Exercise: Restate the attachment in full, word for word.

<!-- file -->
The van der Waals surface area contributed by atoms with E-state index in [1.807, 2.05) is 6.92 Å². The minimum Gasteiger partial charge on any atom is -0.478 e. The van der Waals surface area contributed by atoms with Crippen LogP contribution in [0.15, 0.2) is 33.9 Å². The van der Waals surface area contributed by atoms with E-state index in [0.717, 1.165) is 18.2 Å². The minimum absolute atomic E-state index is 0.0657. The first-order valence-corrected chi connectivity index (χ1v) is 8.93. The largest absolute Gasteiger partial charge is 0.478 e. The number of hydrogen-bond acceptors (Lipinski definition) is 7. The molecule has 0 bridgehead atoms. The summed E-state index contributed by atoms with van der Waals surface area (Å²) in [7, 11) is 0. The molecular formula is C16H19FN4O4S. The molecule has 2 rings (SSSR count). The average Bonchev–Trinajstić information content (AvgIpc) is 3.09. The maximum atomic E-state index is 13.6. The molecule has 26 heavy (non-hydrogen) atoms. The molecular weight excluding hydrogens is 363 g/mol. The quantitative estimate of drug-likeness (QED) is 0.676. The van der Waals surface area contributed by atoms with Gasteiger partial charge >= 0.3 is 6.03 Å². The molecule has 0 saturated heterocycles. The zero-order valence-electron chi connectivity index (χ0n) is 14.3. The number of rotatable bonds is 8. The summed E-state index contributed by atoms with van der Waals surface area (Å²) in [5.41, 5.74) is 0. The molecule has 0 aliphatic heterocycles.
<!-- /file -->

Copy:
The van der Waals surface area contributed by atoms with E-state index in [1.807, 2.05) is 6.92 Å². The minimum Gasteiger partial charge on any atom is -0.478 e. The van der Waals surface area contributed by atoms with Crippen LogP contribution in [0.15, 0.2) is 33.9 Å². The van der Waals surface area contributed by atoms with E-state index in [0.717, 1.165) is 18.2 Å². The minimum absolute atomic E-state index is 0.0657. The first-order valence-corrected chi connectivity index (χ1v) is 8.93. The largest absolute Gasteiger partial charge is 0.478 e. The number of hydrogen-bond acceptors (Lipinski definition) is 7. The molecule has 0 bridgehead atoms. The summed E-state index contributed by atoms with van der Waals surface area (Å²) in [7, 11) is 0. The molecular formula is C16H19FN4O4S. The molecule has 2 rings (SSSR count). The average Bonchev–Trinajstić information content (AvgIpc) is 3.09. The maximum atomic E-state index is 13.6. The molecule has 26 heavy (non-hydrogen) atoms. The molecular weight excluding hydrogens is 363 g/mol. The quantitative estimate of drug-likeness (QED) is 0.676. The van der Waals surface area contributed by atoms with Gasteiger partial charge >= 0.3 is 6.03 Å². The molecule has 0 saturated heterocycles. The zero-order valence-electron chi connectivity index (χ0n) is 14.3. The number of rotatable bonds is 8. The summed E-state index contributed by atoms with van der Waals surface area (Å²) in [5.41, 5.74) is 0. The molecule has 0 aliphatic heterocycles.